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At a press briefing after the opening of the conference, the Commissioner of Trade and Industry at the AUC, Fatima Haram Acyl said that the conference aims to achieve issues such as coordinating market, integrating intra-African trade and investment and strengthen unity among states on international trade agreements so that Africa can address its priority issues such as agriculture, trade and business and infrastructure.
The Commissioner of Rural Economy and Agriculture, Tumusiime Rhoda Peace on her part indicated that the issues of agricultural production and trade are two interlinked matters that the continent has not made best use of. “Africa has great potentials in agriculture and trade. We must ensure that what is produced is traded, but we haven’t done much about trade within Africa,” the commissioner said.
The Commissioner also said that intra-African trade of agricultural products is very low while most agricultural products in the continent are imported from countries outside of the continent.
“Africa trades more with the outside world rather than with itself. Africa’s trade values are close to $40 billion to $60 billion with the outside world,” said the Commissioner, “had this money been invested within, it would have a crucial value in the development of agriculture,” she added.
She also stated that adding value and trading strategic commodities such as wheat would enable Africans to feed themselves. According to her, the conference is to focus on filling the gap for challenges in agricultural production and trading, employment in agricultural production as well as value chain in agricultural products.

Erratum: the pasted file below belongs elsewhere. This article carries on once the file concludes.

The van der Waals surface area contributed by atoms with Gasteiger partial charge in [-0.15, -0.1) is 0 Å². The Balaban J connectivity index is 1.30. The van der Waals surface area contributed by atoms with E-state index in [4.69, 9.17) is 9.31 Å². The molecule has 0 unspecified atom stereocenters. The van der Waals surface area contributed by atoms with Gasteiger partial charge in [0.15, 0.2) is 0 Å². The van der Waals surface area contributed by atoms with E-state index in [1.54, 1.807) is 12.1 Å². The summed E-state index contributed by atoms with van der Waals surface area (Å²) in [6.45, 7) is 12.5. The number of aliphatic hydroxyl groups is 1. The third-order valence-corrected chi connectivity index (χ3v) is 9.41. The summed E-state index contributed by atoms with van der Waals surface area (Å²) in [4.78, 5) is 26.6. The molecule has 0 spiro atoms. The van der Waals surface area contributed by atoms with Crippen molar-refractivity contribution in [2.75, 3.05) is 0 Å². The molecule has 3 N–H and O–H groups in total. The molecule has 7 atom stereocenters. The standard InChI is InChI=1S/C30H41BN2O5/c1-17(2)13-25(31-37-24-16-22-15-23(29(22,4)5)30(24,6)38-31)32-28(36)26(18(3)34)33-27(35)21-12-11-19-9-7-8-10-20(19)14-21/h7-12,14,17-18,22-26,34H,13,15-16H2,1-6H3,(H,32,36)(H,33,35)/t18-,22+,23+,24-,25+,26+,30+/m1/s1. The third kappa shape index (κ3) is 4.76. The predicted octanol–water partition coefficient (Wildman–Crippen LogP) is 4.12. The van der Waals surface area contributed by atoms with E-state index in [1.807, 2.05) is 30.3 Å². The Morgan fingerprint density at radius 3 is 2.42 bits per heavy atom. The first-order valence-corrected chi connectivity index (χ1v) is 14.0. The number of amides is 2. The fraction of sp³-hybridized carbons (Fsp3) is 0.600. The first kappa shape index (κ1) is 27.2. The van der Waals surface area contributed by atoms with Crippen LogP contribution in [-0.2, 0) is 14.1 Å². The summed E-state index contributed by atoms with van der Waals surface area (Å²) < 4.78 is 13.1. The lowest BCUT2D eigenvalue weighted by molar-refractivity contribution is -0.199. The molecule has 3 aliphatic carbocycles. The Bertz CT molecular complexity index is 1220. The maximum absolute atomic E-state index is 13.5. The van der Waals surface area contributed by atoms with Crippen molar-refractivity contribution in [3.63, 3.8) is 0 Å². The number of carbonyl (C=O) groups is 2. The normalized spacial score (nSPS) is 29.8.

The Ethiopian Minister of Agriculture, Wondirad Mandefro, mentioning Ethiopia’s experience indicated that value chain plays an important role in trading agricultural products for African nations. He also said that Ethiopia promotes cotton, sugar and palm as value added products in its agricultural market.
“Africa lacked the capacity to subsidize its small scale farmers who feed the majority of its population. Africa needs the support of the developed nations on how best it can support its smallscale farmers to achieve food security.”
Wondirad also said that the AU’s Comprehensive African Agricultural Development Programme (CAADP), provides with the necessary framework to shape agricultural policies for countries on the continent.
By Emnet Assefa, Addis Ababa, Ethiopia